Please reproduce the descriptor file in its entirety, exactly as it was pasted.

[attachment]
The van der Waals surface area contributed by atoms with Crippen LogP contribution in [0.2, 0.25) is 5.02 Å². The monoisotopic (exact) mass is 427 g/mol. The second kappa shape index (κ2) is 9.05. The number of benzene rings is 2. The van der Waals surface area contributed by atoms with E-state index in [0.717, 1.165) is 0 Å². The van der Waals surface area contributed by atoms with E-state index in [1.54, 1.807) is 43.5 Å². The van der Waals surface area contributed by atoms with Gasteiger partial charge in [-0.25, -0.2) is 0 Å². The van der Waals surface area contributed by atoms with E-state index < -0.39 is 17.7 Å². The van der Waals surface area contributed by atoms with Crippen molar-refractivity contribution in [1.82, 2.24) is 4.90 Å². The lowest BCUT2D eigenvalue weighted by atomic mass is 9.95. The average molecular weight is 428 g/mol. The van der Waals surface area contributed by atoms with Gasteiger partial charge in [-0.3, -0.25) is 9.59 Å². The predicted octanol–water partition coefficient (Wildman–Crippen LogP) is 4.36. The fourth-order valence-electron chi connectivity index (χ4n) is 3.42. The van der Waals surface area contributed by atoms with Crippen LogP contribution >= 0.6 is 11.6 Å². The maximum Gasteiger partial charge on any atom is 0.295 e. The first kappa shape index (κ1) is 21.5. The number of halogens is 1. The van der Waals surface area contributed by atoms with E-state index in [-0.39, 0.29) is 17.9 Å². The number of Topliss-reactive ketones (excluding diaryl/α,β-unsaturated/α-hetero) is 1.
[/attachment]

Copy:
The van der Waals surface area contributed by atoms with Crippen LogP contribution in [0.2, 0.25) is 5.02 Å². The monoisotopic (exact) mass is 427 g/mol. The second kappa shape index (κ2) is 9.05. The number of benzene rings is 2. The van der Waals surface area contributed by atoms with E-state index in [0.717, 1.165) is 0 Å². The van der Waals surface area contributed by atoms with E-state index in [1.54, 1.807) is 43.5 Å². The van der Waals surface area contributed by atoms with Gasteiger partial charge in [-0.25, -0.2) is 0 Å². The van der Waals surface area contributed by atoms with E-state index < -0.39 is 17.7 Å². The van der Waals surface area contributed by atoms with Crippen molar-refractivity contribution in [1.82, 2.24) is 4.90 Å². The lowest BCUT2D eigenvalue weighted by atomic mass is 9.95. The average molecular weight is 428 g/mol. The van der Waals surface area contributed by atoms with Gasteiger partial charge in [-0.3, -0.25) is 9.59 Å². The predicted octanol–water partition coefficient (Wildman–Crippen LogP) is 4.36. The fourth-order valence-electron chi connectivity index (χ4n) is 3.42. The van der Waals surface area contributed by atoms with Crippen LogP contribution >= 0.6 is 11.6 Å². The maximum Gasteiger partial charge on any atom is 0.295 e. The first kappa shape index (κ1) is 21.5. The number of halogens is 1. The van der Waals surface area contributed by atoms with E-state index in [-0.39, 0.29) is 17.9 Å². The number of Topliss-reactive ketones (excluding diaryl/α,β-unsaturated/α-hetero) is 1.